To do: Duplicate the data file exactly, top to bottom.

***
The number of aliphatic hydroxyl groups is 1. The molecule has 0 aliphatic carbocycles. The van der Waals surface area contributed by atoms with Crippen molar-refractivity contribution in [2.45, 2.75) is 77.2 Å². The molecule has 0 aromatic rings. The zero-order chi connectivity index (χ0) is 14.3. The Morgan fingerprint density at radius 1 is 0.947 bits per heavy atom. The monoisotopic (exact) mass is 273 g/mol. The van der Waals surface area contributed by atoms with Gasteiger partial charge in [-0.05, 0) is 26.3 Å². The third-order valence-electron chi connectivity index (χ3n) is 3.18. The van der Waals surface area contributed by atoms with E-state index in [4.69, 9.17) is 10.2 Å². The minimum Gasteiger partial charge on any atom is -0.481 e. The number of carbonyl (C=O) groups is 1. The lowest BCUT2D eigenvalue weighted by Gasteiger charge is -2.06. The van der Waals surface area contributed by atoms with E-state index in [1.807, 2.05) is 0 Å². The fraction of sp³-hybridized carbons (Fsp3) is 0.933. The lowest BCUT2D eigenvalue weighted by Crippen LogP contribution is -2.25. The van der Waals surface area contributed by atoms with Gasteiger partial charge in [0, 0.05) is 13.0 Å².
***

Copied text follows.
The number of aliphatic hydroxyl groups is 1. The molecule has 0 aliphatic carbocycles. The van der Waals surface area contributed by atoms with Crippen molar-refractivity contribution in [2.45, 2.75) is 77.2 Å². The molecule has 0 aromatic rings. The zero-order chi connectivity index (χ0) is 14.3. The Morgan fingerprint density at radius 1 is 0.947 bits per heavy atom. The monoisotopic (exact) mass is 273 g/mol. The van der Waals surface area contributed by atoms with Gasteiger partial charge in [-0.05, 0) is 26.3 Å². The third-order valence-electron chi connectivity index (χ3n) is 3.18. The van der Waals surface area contributed by atoms with E-state index in [4.69, 9.17) is 10.2 Å². The minimum Gasteiger partial charge on any atom is -0.481 e. The number of carbonyl (C=O) groups is 1. The lowest BCUT2D eigenvalue weighted by Gasteiger charge is -2.06. The van der Waals surface area contributed by atoms with E-state index in [1.807, 2.05) is 0 Å². The fraction of sp³-hybridized carbons (Fsp3) is 0.933. The lowest BCUT2D eigenvalue weighted by Crippen LogP contribution is -2.25. The van der Waals surface area contributed by atoms with Gasteiger partial charge in [0, 0.05) is 13.0 Å².